The core of Smith’s critique rests upon his thesis about “pervasive interpretative pluralism” – he frequently notes that even those with a high view of Scripture tend to disagree about all kinds of matters, and for him, this decisively argues against biblicism. My question is: why is “pervasive interpretative pluralism” anything more than a hermeneutical issue? Isn’t it simply a result of our finitude and fallibility as human thinkers, regardless of our doctrine of Scripture? Isn’t it just as much of a problem in the Roman Catholic church, for example – or really any sizable, diverse tradition, within or without Christendom? The myriad of different views on any given topic could be cataloged in Roman Catholicism quite easily – whether stretched back historically, focused on rulings and counter-rulings of different Popes and church councils, or seen today in the diverse opinions held on a multitude of issues within the Catholic Church. If one appeals to authoritative rulings from the Church to decide the issue, one must then adjudicate between the numerous interpretations of those rulings – and so on ad infinitum. Any authority source – whether the Bible or the Pope or human reason or the U.S. Constitution – can lead to “pervasive interpretative pluralism.” In no case does that fact as such discredit the authority.

Smith offers a Christo-centric and narrative approach to the interpretation of Scripture as an alternative to biblicism. But it seems to me that many of the individuals and institutions that Smith perceives s “biblicist” also operate with a narrative and Christo-centric approach to Scripture. This was one of the main emphases of my seminary education, which took place at an institution (Covenant Seminary in St. Louis) which Smith critiques as “Biblicist” (13). Or I wonder why Smith doesn’t engage more with the great Dutch Reformed theologians like Herman Ridderbos and Geerhardus Vos who championed a redemptive-historical approach to Scripture, rooted in Christocentric hermeneutics? That would have been a more fruitful dialogue, in my opinion, and would have pushed the issues at stake in our doctrine of Scripture in more helpful avenues of thought.

In short, I didn’t think Smith engaged very sympathetically with a classic evangelical and Protestant doctrine of Scripture. Perhaps he has a legitimate complaint about the simplistic and moralistic way some evangelicals and fundamentalists use the Bible in their practice. But the complaint, in my opinion, is made too clumsily and applied unfairly. It could have been made almost as well, it seems to me, by a Protestant observing certain Roman Catholics, as a Roman Catholic observing certain Protestants.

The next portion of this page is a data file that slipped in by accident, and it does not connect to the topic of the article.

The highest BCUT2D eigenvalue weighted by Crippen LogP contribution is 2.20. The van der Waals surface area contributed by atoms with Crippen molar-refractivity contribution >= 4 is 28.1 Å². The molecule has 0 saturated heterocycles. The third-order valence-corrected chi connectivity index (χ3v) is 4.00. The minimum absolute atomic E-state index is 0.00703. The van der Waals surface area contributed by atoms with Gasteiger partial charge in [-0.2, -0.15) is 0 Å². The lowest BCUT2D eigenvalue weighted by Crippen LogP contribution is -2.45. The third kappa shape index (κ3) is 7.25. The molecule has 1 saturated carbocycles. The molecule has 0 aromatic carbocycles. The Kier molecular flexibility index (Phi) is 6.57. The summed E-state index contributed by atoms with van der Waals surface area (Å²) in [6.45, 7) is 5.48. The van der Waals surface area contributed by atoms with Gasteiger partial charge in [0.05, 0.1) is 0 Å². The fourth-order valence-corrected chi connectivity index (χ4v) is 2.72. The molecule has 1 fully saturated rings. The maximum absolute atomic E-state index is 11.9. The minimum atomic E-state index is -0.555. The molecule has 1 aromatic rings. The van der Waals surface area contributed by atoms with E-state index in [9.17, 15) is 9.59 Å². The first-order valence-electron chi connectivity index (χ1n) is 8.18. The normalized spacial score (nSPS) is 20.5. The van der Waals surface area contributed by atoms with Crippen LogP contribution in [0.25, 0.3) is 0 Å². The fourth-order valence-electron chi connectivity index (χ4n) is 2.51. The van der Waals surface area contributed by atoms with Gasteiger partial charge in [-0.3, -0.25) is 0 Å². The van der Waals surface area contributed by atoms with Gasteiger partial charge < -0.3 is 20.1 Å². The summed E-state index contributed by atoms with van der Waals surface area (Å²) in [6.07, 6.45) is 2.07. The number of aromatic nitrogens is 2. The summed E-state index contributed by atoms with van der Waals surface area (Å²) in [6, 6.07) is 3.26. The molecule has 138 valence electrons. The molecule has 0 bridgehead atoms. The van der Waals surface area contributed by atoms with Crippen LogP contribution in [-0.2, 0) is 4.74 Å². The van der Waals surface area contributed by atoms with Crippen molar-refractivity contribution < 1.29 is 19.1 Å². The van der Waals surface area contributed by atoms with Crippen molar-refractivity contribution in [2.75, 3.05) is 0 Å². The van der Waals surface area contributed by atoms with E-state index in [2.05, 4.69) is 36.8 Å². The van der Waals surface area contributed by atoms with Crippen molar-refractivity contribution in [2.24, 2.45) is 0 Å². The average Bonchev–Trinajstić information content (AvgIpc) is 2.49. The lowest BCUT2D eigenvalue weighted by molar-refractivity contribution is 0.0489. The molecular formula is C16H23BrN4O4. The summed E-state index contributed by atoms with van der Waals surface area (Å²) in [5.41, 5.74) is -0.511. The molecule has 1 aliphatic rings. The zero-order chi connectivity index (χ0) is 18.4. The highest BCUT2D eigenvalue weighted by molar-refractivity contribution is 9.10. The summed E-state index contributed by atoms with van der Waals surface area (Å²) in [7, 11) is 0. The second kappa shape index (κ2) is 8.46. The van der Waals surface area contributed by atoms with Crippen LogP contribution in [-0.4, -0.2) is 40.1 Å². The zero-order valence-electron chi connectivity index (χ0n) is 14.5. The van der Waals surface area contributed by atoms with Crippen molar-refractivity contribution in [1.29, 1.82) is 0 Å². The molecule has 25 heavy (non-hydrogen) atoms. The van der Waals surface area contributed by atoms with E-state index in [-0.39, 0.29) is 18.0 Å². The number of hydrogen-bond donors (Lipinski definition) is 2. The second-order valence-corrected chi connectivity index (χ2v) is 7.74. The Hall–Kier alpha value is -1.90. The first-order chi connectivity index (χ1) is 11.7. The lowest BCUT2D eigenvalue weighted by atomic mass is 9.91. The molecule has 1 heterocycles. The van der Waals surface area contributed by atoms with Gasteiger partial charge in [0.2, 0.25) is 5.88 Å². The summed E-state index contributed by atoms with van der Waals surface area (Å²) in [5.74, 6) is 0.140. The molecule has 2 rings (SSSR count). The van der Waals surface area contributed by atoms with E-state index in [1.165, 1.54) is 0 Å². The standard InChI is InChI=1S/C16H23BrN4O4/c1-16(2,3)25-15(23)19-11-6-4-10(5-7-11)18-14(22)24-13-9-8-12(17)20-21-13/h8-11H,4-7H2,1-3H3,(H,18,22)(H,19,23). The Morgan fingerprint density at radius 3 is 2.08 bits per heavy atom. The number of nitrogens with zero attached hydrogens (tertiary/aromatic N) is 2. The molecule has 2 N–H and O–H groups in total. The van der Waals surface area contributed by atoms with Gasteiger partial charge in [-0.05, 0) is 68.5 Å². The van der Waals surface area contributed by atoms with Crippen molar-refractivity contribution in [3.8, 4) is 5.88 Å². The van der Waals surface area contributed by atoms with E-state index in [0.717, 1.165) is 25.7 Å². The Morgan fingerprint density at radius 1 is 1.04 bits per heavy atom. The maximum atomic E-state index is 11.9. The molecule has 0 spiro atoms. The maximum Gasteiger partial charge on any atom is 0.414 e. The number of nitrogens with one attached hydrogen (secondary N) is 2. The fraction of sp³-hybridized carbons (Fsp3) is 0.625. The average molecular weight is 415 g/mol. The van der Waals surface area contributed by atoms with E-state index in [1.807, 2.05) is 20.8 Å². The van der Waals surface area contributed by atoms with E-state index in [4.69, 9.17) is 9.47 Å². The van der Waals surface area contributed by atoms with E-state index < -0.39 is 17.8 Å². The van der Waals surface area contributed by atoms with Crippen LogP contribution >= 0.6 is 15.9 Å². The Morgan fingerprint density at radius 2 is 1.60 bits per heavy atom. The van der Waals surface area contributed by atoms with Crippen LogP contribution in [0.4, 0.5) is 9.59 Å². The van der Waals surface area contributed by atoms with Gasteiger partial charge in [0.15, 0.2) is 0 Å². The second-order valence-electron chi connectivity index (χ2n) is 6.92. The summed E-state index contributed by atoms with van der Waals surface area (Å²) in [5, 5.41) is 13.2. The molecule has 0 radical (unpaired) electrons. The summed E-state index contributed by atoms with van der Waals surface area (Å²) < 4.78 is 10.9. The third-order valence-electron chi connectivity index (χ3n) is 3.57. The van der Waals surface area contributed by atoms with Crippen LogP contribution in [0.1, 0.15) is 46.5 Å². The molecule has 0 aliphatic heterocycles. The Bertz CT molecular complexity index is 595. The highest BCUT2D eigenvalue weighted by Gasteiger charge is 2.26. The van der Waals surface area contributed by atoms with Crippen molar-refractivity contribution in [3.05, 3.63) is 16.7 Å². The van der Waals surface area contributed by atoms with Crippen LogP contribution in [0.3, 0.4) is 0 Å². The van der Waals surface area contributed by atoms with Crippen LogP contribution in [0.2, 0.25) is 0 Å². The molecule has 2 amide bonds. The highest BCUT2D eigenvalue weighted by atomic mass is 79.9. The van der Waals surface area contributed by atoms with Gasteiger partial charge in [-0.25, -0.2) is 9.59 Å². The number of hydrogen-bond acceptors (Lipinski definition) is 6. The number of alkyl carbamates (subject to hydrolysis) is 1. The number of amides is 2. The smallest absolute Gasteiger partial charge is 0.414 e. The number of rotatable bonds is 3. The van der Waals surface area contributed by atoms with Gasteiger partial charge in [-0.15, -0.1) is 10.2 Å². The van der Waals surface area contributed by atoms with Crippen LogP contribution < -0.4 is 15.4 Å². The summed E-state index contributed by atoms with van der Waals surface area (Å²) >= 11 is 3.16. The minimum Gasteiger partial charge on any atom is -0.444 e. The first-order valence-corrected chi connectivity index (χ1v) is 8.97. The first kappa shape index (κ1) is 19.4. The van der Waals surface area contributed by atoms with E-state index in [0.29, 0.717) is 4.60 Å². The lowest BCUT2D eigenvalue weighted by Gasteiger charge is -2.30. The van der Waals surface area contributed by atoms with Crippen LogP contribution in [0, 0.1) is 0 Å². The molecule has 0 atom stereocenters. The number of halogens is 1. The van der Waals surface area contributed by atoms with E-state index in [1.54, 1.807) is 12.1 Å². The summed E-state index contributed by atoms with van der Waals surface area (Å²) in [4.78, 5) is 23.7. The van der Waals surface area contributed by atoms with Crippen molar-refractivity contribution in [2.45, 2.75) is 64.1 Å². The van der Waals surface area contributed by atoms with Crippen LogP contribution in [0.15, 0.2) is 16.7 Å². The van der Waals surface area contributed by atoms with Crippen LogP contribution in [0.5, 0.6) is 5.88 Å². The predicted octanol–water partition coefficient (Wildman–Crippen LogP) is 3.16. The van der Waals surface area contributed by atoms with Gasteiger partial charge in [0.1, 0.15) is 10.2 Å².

2 Comments

  1. Hey Gav!

    If one appeals to authoritative rulings from the Church to decide the issue, one must then adjudicate between the numerous interpretations of those rulings – and so on ad infinitum.

    It seems to me that the authoritative rulings of the Church are at least sometimes clearer than the biblical data. The Nicene Creed, for instance, pretty clearly rules out Arianism as a viable Christian option. There also don’t seem to be ‘numerous interpretations’ of Nicene Christianity.

    The heart of the issue seems to me to be what we mean when we say that the Church is authoritative. When a catholic Christian (either Roman Catholic, Orthodox, or Anglo-Catholic) says that the Church is authoritative, he means that the Church has the inherent power to bind consciences in matters pertaining to doctrine and morals. If the Church has this kind of authority, then it would be very difficult to rule out beliefs such as apostolic succession, the trifold ministry, baptismal regeneration, the physical presence of Christ in the Eucharist. Catholic Christians would be obligated to believe these things.

    I know some more historically-minded Protestants want to say that the Church has some sort of relative authority. Sola scriptura is sometimes given a gloss that makes it distinct from what is often called nuda scriptura. But I think this distinction ultimately breaks down. Historically-minded Protestants may agree with some of the teachings of the Church, they may see the Church’s historical teaching as being important in some manner, but they ultimately do so because they believe those teachings align with scripture, not because they think the Church can inherently bind consciences.

    Like